If our global community is to have a fighting chance of meeting these temperature goals, we urgently need to embrace more long-term and holistic strategies for our global development. Failure to do so risks driving investments towards incremental improvements: like replacing coal with natural gas or improving efficiency of fossil-fueled vehicles and appliances. These improvements, while sufficient to achieve NDC targets, are not sufficient to achieve the transformative changes, like transitioning to zero-carbon energy and electrifying vehicles, necessary to decarbonize the economy.
The Paris Agreement and its associated decisions recognize this need and invite Parties to submit mid-century, long-term low-greenhouse gas emissions development strategies.
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Last week, Parties spent a lot of time and energy discussing adaptation communication under Article 7.10 of the Paris Agreement, as well as Article 13, related to transparency of actions. ECO is pleased with this and sees it as a step towards an effort to allocate adaptation an equal status with mitigation in the Paris Agreement.
The adaptation communications also provide a welcome opportunity for countries to share their adaptation efforts, achievements, and good practices, as well as challenges and gaps in a coherent and coordinated way. A new adaptation registry could serve as an entry point for the learning and sharing of best practices and results to help improve the impact of adaptation efforts.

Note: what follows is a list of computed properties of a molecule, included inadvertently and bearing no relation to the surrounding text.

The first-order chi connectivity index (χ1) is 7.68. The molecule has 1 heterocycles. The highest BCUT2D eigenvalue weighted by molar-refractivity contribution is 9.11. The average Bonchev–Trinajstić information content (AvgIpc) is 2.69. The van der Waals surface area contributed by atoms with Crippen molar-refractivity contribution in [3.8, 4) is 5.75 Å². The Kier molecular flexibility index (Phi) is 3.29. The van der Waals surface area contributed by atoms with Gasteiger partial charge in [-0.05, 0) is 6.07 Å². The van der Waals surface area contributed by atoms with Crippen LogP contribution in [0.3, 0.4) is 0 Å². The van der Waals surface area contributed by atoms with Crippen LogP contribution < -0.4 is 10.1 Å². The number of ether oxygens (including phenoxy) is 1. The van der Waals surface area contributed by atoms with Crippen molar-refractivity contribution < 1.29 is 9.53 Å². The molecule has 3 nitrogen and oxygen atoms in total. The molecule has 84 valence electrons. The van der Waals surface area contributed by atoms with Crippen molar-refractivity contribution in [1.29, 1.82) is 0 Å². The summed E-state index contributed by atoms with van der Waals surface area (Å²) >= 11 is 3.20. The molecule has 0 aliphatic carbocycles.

After this week’s negotiations, a consensus is emerging on the purposes and elements of the adaptation communications and we are indeed pleased to see many delegations recognizing its usefulness. The talks seemed to be stuck, for some time, on the issue of flexibility: some countries seem to suggest that flexibility means no guidance on the elements and information that should be part of the adaptation communication. ECO believes there should be agreement on common elements to be addressed, leaving enough flexibility for Parties to provide the information that is available and useful to communicate.
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Airlines face a big problem with numbers when it comes to the sector’s Carbon Offset and Reduction System for International Aviation (CORSIA) — the planned global measure to offset the sector’s emissions growth above 2020 levels.